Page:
Enjoy the current installment of "Weekend Reading For Financial Planners" – this week's edition kicks off with the big industry news that Apex Clearing is going public via a SPAC and in the process will raise a massive $850M of cash to reinvest into its custody and clearing services, with a particular eye on pivoting away from its roots in serving as a back-end platform for robo-advisors and instead bringing its 'tech-savvy custodian' solution to take on the oligopoly of current RIA custodians including Schwabitrade, Fidelity, and Pershing.
Also in the news this week is some buzz that state regulators are taking a closer look at the rise of 'alternative' advisor business models like monthly subscription fees and scrutinizing whether clients are really receiving services commensurate with the ongoing fees that they're paying... and in the process are discovering that the potential of "fees for no service" may be a problem in the currently popular AUM model as well.
From there, we have several articles on advisor compensation and career tracks:
- The latest Schwab Advisor Compensation study, which finds there's a rapidly emerging 'war for talent' that is causing compensation for experienced advisors to spike
- More and more large advisory firms are beginning to develop internal career paths, as it becomes increasingly appealing for firms to attract and develop young talent themselves
- How equity is becoming more common as a component of advisor compensation, but usually still with some level of buy-in attached
We've also included a number of articles focused on improving a firm's client experience, including:
- Tips from the "Book Of Wow" on how to create not just good client service but "Wow" client experience moments
- How it's the first four points of contact with an advisory firm that set the tone for the entire relationship
- The importance of taking a hard look at a firm's initial onboarding experience to help set and manage expectations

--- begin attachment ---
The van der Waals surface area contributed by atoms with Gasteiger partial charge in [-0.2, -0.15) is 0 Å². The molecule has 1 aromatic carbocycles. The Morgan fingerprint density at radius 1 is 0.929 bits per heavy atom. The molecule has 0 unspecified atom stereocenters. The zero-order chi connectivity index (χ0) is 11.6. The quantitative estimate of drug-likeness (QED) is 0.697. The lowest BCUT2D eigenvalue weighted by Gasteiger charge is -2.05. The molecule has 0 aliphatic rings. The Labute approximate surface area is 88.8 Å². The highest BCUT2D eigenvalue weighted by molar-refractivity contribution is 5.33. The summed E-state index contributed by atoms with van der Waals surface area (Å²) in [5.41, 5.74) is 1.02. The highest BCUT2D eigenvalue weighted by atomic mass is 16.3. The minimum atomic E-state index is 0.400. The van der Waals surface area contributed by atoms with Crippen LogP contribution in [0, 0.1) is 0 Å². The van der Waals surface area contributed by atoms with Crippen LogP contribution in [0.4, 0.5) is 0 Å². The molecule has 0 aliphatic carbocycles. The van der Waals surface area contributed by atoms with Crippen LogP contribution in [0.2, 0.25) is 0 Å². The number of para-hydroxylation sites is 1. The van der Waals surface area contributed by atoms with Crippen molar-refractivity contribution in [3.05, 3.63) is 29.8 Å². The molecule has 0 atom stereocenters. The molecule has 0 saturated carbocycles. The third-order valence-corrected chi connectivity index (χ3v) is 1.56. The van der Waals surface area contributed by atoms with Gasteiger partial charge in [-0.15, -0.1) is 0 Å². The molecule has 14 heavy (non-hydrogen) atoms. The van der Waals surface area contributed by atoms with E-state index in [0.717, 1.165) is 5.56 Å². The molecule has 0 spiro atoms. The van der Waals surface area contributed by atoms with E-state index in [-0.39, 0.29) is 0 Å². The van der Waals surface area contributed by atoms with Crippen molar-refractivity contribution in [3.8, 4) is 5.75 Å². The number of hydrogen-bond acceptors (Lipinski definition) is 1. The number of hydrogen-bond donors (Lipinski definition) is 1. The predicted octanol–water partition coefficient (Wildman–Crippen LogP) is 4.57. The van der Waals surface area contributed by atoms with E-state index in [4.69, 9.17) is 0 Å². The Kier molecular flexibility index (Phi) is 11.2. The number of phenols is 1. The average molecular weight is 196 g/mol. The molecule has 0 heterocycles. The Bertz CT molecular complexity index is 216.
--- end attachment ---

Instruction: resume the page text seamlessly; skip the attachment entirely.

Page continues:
- A discussion of what really is the "ideal" number of clients for a financial advisor to have (and really be able to serve effectively)
We wrap up with three final articles, all around the theme of what it takes to really create value for clients:
- How medicine shows us that some of the best and most impactful advice is really just about helping people actually implement the simple habits that truly matter
- Why having difficult conversations is becoming a key skill for financial advisors to hone
- Why there's so much value in not just paying for expertise itself but having a relationship with an expert on an ongoing basis... which helps to explain why, despite all the naysayers, the AUM model continues to rise and advisory fees have remained so resilient in the face of the ongoing threat of fee compression?
Enjoy the 'light' reading!
After Growing To Near $100B In Custody, Apex Clearing Strikes SPAC IPO Deal To Disrupt Existing RIA Custody (Oisin Breen, RIABiz) - Apex Clearing was founded as a spin-off from the prior bankruptcy of Penson Worldwide, a broker-dealer that had succumbed to the impact of ultra-low interest rates in the aftermath of the financial crisis, with a tech-first approach to providing back-end clearing services that powered many of the early robo-advisors, including Wealthfront and Robinhood. Apex's success and its reputation for strong digital chops, in turn, made it the platform-of-choice for a wide range of robo- and similar tech-based investment platforms for consumers, but the firm has struggled to gain traction amidst the RIA community, in part because it is so tech-centric, and the typical RIA doesn't have its own developers to build their own overlay on top of Apex (as would the typical venture-funded startup). Yet in recent years, Apex has been making more moves towards serving 'traditional' RIAs, building out a more out-of-the-box front end for RIAs called Apex Extend, and hiring former Morningstar Chief Product Officer Tricia Rothschild last year. And now, Apex is "going public", attaching itself to a SPAC that will ultimately bring Apex as much as $850M in cash to invest into its future... which is anticipated to be allocated heavily towards competing for traditional RIAs against the likes of Schwabitrade, Fidelity, and Pershing. In fact, in its filing documents for going public, Apex revealed that it has already grown to nearly $100B in custody assets - up from just $30B in late 2017 - though the growth appears to have been driven primarily by Apex's capabilities in serving "robo" platforms and by offering cryptocurrency accounts. Which itself was a 'surprise' after Apex lost its deal with Robinhood in a high-profile switch back in 2018 (when it "in-sourced" its clearing, after Wealthfront made a similar change in 2017). Still, though, Apex appears to be increasingly staking its future with the more 'stable' market of independent RIAs, and with an $850M war chest of cash, will certainly have the financial capabilities to do so. The only question now is whether it will be able to execute successfully to win over service-demand-intensive RIAs?